“Oh thank heaven for 7-Eleven”

7 May

7-Eleven is one of the most famous convenience store chains all over the world. As a store, where you can find a solution for any of your daily problems, 7-Eleven has some impressive policies which led them to success. One of the most fundamental characteristics of 7-Eleven is their customer satisfaction.

In this post I want to introduce to you some principles of the 7-Eleven on the example of the 7-Eleven Japan (SEJ).

Besides the rich assortment of products which brings an enormous comfort to the customer, the effective item control and well-planned product supply management improves the customer satisfaction incessantly.

Toshifumi Suzuki, who is the CEO of 7-Eleven Japan, set a huge focus on customer service. After they found out that the customer loyalty was driven more by specific items than by item categories, SEJ implemented the POS (Point of Sale) system.

With this technology they were able to do an exact customer trend analysis to find out what the customer wants. That’s why they did an item-by-item control to check whether some items should still be on the shelves or should not be there anymore. Another reason besides the customer satisfaction is also the limited storage they have.

Japan has more 7-Eleven stores than anywhere else in the world and they are very successful. Probably because of the fundamental principle considering customer service SEJ became so effectual. However not just 7-Eleven stores identified the importance of the customers.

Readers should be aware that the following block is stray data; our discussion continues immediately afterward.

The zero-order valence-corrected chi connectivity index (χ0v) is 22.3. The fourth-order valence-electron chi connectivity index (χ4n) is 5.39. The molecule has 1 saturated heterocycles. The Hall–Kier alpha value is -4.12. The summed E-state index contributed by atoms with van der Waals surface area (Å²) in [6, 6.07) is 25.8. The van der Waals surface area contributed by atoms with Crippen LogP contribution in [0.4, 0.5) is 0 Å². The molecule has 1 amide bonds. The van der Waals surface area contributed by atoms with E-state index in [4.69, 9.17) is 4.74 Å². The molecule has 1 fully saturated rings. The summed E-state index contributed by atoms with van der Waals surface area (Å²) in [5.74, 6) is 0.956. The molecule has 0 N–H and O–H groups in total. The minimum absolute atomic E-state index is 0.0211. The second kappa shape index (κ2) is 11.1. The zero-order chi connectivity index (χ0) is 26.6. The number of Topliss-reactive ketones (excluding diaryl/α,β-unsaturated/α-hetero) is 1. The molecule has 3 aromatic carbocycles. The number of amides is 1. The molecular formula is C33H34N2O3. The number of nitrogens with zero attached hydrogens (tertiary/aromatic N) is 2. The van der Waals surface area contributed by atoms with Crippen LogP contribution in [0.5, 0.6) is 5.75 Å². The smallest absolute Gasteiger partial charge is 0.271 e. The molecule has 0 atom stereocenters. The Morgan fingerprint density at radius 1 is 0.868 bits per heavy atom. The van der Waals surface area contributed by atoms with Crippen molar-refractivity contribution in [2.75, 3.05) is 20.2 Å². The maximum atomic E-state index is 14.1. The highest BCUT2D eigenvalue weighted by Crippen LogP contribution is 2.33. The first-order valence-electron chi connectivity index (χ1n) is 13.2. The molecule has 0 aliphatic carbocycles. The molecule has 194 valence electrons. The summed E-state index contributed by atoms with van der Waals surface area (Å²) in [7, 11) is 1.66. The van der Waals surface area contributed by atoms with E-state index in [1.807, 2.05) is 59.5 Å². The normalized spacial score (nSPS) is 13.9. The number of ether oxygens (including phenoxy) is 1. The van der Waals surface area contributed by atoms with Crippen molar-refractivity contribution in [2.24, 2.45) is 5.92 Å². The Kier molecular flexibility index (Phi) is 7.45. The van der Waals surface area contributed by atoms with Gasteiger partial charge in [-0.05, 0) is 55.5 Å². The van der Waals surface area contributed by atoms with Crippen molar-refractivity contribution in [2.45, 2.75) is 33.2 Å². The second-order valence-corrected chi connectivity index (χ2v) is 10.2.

In my opinion as a business you have to set your focus on the customer satisfaction. The success of your business depends on the customer service. Rose, a blogger from our blog hitthenailonthetop “rosepanama” posted a blog entry about the customer service of Southwest Airlines “Tell me your favourite airline! And I’ll tell you mine…”  and it is not very surprising that there are several similarities.

As SEJ Southwest Airlines also focuses on maximal customer service, customer’s loyalty and friendly staff. Rose said that they are trying all the time to improve their customer service. As a result from that they achieve high profit and huge success. In comparison to 7-Eleven it is almost the same effort they put into the customer service. The only difference that exists is that these two companies are not part of the same business.

Some weeks ago we also read a case study about ZARA. There we also discovered some interesting facts about their customer service. ZARA designers try to bring new clothes and styles as fast into the stores as possible. They do that in order to fulfill the customer needs.

All in all it really does not matter what kind of store you own, but if you own a store you own a business and if you own a business you have to set your focus on your customers. If they are satisfied you are going to be successful.

A convenience store chain attempts to be responsive and provide customers what they need, when they need it and where they need it! I think 7-Eleven Japan fulfills all this characteristics and with a great commitment to customer satisfaction considering original product development and friendly service, SEJ is going to expand the store locations and hopefully can also demonstrate and “export” its principles to other companies.


One Response to ““Oh thank heaven for 7-Eleven””

  1. juleswilma May 8, 2012 at 1:35 pm #

    Hi Melissa,
    I think you did a really great job with this blog post. Already the head line is very striking, first because you put it into quotation marks which makes it more lively, and second because it rimes. I mean that is not necessarily important but people just like it when words rime and it catches attention. You really brought it to the point only focussing on customer service and not a hundred other different aspects of 7-Eleven. What I also like is that you referred to Roses post about Southwest Airlines and Zara as well to show the connection between these different companies and that they might be much more similar to each other than we think at first sight.

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